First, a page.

Pulmonary Inflammation and the Role of Pre- and Postnatal Factors in the Pathogenesis of BPD
Bronchopulmonary dysplasia (BPD) is an evolving process of lung injury and aberrant wound healing. An imbalance between proinflammatory and anti-inflammatory mediators, favouring proinflammatory mechanisms, and an impaired generation of growth factors which are crucial for a normal pulmonary development have been identified as central factors in the pathogenesis of BPD. Pre- and postnatal events such as chorioamnionitis and various interventions of neonatal intensive care induce an injurious inflammatory response in the immature airways and the pulmonary interstitium of preterm infants which may subsequently affect normal alveolarisation and vascular development of the immature lungs.
Keyword : Bronchopulmonary dysplasia; Cytokines; Growth factors; Oxidative damage; Preterm infants
"New" Bronchopulmonary Dysplasia (BPD)
Increased use of antenatal glucocorticosteroids, early surfactant treatment and more gentle ventilation techniques have definitely minimised the severity of lung injury in more mature infants with respiratory distress syndrome (RDS) and significantly reduced the incidence of severe BPD which was characterised by chronic fibroproliperative changes with areas of emphysema and atelectasis.1 However, there is a new category of very immature infants with a "new" BPD who initially have minimal or absent signs of RDS whose need for supplemental oxygen and mechanical ventilation increases within the first two weeks of life.2 Affected infants may be oxygen dependent for weeks and even months. A considerable number of these infants may have been exposed to intrauterine chorioamnionitis. Various postnatal factors such as pulmonary or systemic infections, high airway concentrations of inspired oxygen and mechanical ventilation may amplify and perpetuate the inflammatory reaction and subsequently affect normal alveolarization and pulmonary vascular development in preterm infants with "new" BDP.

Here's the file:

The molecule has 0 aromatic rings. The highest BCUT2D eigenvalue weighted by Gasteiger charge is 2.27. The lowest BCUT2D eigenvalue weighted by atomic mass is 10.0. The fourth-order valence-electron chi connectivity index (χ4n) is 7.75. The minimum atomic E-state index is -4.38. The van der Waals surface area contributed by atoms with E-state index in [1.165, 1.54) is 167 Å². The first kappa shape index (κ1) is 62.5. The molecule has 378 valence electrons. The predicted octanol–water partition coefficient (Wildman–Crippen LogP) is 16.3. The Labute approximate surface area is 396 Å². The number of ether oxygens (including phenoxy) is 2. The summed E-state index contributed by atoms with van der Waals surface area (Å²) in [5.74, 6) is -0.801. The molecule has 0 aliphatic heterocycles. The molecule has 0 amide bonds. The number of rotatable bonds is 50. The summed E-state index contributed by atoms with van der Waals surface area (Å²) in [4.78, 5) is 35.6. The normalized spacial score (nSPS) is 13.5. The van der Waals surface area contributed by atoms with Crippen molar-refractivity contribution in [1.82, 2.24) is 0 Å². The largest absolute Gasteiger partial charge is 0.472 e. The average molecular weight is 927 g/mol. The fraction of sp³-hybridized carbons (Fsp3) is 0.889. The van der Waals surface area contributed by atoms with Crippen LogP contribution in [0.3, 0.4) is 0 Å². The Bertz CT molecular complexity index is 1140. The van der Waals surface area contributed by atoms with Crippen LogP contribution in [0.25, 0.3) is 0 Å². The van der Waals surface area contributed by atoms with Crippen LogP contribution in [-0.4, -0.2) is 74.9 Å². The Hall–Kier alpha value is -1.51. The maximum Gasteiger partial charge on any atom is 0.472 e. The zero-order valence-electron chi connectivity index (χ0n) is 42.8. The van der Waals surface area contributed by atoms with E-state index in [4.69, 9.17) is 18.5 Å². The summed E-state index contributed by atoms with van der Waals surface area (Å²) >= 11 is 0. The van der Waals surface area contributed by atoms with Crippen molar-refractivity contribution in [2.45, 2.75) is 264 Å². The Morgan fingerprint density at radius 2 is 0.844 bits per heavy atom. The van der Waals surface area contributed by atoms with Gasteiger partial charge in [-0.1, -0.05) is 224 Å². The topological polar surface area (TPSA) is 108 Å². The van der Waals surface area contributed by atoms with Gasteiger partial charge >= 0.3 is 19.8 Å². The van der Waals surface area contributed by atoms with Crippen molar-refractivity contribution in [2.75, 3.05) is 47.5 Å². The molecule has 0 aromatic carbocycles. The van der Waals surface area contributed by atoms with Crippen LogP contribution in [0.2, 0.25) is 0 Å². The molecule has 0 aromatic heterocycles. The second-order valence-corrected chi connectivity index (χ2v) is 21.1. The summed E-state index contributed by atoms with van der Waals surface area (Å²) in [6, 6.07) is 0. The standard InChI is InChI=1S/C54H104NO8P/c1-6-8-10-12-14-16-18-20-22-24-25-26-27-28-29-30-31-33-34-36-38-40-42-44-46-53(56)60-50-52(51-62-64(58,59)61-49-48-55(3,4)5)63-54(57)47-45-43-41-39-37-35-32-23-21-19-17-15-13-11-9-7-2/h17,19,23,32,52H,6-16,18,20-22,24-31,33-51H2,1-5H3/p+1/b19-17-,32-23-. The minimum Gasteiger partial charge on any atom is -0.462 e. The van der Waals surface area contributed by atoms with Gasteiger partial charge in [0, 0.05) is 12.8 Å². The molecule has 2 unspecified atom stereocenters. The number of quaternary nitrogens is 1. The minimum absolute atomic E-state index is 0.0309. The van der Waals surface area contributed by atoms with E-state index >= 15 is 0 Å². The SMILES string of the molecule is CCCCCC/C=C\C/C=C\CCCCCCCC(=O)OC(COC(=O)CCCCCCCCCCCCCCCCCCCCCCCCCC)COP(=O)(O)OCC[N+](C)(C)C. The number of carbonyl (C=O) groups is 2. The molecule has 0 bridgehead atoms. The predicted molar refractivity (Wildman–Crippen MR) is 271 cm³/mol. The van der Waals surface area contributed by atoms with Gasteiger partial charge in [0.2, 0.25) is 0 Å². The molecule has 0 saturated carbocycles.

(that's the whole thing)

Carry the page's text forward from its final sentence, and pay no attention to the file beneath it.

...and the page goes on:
Inflammatory Cells, Pro- and Anti-inflammatory Cytokines
By now the pivotal and crucial role of neutrophils and macrophages in the pulmonary inflammatory response has clearly been demonstrated.3,4 Preterm infants with various stages of developing BPD had much higher and persisting numbers of inflammatory cells in their bronchoalveolar lavage fluid compared with infants who recovered from RDS.5-9 This phenomenon was shown to correlate with the extend of pulmonary oedema formation and an increased risk of developing BPD.10-12 Prior to neutrophil migration cellular attachment to endothelial cells is mediated through a complex interaction of adhesion molecules. Increased concentrations of various cellular and endothelial adhesion molecules such as intercellular adhesion molecule (ICAM-1) and selectins have been detected in airway secretions and the circulation of preterm infants with BPD.13-15 In addition, a strong upregulation of ICAM-1 on endothelial cord cells and increased serum concentration of soluble ICAM-1 in preterm infants exposed to chorioamnionitis has been reported in preterm infants.16
The presence of well defined chemotactic and chemokinetic factors such as the proinflammatory cytokines tumour necrosis factor-α (TNF-α), interleukin 1 (IL-1), interleukin 8 (IL-8), and monocyte chemotactic protein-1 (MCP-1) in the bronchoalveolar fluid of preterm infants with BPD could explain the migration of cells into the lung tissue and airways, inducing an inflammatory reaction which causes lung damage. By blocking this influx with specific chemokine antagonists, the inflammatory reaction and consequent lung damage could be prevented. The increased levels and enhanced mRNA expression of proinflammatory cytokines present in the airways and pulmonary tissue of preterm infants may reflect a inability to regulate inflammation through an adequate expression of the anti-inflammatory cytokines IL-10, IL-4, IL-12 and IL-13 or IL-1 receptor antagonist.17-20 Cellular IL-10 mRNA was undetectable in most airway samples of preterm infants with RDS, but it was expressed in all cell samples of term infants with meconium aspiration syndrome.17 An imbalance between proinflammatory and anti-inflammatory cytokines can be considered as an important feature of lung injury.21
Hyperoxia, Mechanical Ventilation, Chorioamnionitis and Neonatal Infections